Does bouldering freak you out because every fall is a ground fall?

Me too.

Every bouldering fall has potential risk. We can mitigate that by learning to fall properly, placing pads clean and correctly, and a using a spotter.

Personally, I’ve taken huge steps back in my bouldering after a knee injury I received during a boulder fall. I struggle now with getting high off the ground and often need a spotter but I am open with whoever I boulder with about my fears and how emotional I can be. Communicating about it allows creates a safe space where I have armed my support system with information.

With most of these questions, a pretty clear theme is the fear of physical harm, but before we close this episode, lets quickly address the remaining fears– rejection and humiliation.

Whether we want to admit it or not, all of us have some of our ego involved in our climbing. If climbing has become a part of your identity it can be especially hard to separate our climbing performance from our self-worth. I know that I’m 100% guilty of being angry at myself for not climbing how I thought I should have. It’s important to give yourself the grace and understanding that not every climbing day is our best day and progress is not linear. There are a million and one reasons why we fall, and falling is never indicative of your value. I like to often view falling as an indication of how hard you are trying, how much you are willing to push yourself. Whether it’s a fall from a V0 or a 5.13, falling means that your climbing outside of what’s easy for you, and that’s awesome!

Reframing our relationship with falling can be difficult but perspective shifts make all the difference. All the energy we spend being angry or upset over a fall could be redirected to our next burn, and visualizing success- something that may actually work in your favor.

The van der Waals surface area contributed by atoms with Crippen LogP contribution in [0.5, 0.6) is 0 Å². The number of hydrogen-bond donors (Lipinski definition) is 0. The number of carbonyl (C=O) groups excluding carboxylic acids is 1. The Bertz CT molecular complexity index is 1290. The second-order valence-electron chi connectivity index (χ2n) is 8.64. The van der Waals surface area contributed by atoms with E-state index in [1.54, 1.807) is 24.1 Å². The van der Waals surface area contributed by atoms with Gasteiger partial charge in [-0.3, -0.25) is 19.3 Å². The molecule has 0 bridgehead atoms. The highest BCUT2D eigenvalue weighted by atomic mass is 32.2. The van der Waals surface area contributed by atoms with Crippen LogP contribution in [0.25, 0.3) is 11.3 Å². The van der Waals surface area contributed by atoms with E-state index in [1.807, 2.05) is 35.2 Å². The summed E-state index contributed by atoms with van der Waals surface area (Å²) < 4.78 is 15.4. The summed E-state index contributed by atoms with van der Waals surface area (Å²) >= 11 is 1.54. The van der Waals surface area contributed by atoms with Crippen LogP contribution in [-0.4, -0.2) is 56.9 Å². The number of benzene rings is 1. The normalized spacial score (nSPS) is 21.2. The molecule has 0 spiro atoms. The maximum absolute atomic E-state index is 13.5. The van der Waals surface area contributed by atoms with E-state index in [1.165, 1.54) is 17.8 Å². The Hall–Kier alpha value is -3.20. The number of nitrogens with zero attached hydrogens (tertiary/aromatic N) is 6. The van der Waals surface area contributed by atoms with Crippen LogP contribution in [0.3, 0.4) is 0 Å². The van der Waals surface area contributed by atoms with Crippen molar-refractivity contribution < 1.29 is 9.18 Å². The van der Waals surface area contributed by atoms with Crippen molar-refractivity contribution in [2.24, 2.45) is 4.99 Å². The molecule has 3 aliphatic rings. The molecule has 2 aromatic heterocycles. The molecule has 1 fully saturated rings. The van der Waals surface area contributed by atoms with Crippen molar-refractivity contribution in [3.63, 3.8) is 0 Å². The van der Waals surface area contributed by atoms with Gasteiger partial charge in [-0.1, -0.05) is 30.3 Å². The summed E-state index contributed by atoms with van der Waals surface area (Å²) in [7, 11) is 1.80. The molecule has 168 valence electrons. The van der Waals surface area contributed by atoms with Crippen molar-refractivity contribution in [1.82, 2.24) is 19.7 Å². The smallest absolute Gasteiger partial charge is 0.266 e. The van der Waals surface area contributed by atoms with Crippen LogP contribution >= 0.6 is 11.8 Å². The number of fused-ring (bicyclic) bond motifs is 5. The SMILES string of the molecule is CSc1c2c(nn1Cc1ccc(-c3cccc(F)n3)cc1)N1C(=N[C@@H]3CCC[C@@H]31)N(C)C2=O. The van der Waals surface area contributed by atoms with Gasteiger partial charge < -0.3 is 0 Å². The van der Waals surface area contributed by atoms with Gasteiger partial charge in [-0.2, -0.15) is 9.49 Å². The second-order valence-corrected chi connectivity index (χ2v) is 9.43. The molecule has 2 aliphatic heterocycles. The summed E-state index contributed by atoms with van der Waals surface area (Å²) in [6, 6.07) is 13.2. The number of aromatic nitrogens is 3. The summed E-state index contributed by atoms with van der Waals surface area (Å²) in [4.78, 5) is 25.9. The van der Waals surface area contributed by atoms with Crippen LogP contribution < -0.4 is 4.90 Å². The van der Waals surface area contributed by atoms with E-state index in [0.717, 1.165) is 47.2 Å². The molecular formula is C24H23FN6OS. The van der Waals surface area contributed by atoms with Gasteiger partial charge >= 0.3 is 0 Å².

Energy is a currency, everything we do costs a little, choose carefully how you spend yours.

Tools to take away:

Name it

Acknowledge your fear, say it out loud and accept it as it is. Knowing, “I’m fearful that my rope wont catch me” will help you make a plan of action to start working through your fear. It can seem like acknowledging what you’re afraid of makes it more real, but in reality ignoring fear will only cause it to grow even bigger.

Practice/Exposure Therapy

Have a fall practice day. Have your belayer call out “fall”, when they say it, do it! No matter what. Fall practice in a controlled setting where risk is as minimal as possible can make you feel more comfortable with falling as a whole. Bouldering? Practice safe falls there too. Start low and move higher as you feel comfortable, all with perfect feet-to-butt-to-back rolling form. Rolling is much safer than trying to stick the landing.

Understand your own limitations

There is a big difference between being fearful of a situation and taking small steps to work through it, and being an absolute wreck with fear and putting yourself in a position to make dangerous choices because you’re too distracted.

Take an honest inventory of yourself before you climb. Your anxiety or worry may not even be related to climbing that day, but regardless of why it’s important to know where your headspace is each day. It’s perfectly okay if today isn’t the day for a big push on your project. Sometimes taking a small step back is the smartest thing to do.

Your Homework: Put this into practice, try out some of these tools and see what works for you, and let us know if they did! Tag me, @KahlMeTuesday on Instagram or leave a comment over on @takeholdLV

Love and Sends, Tuesday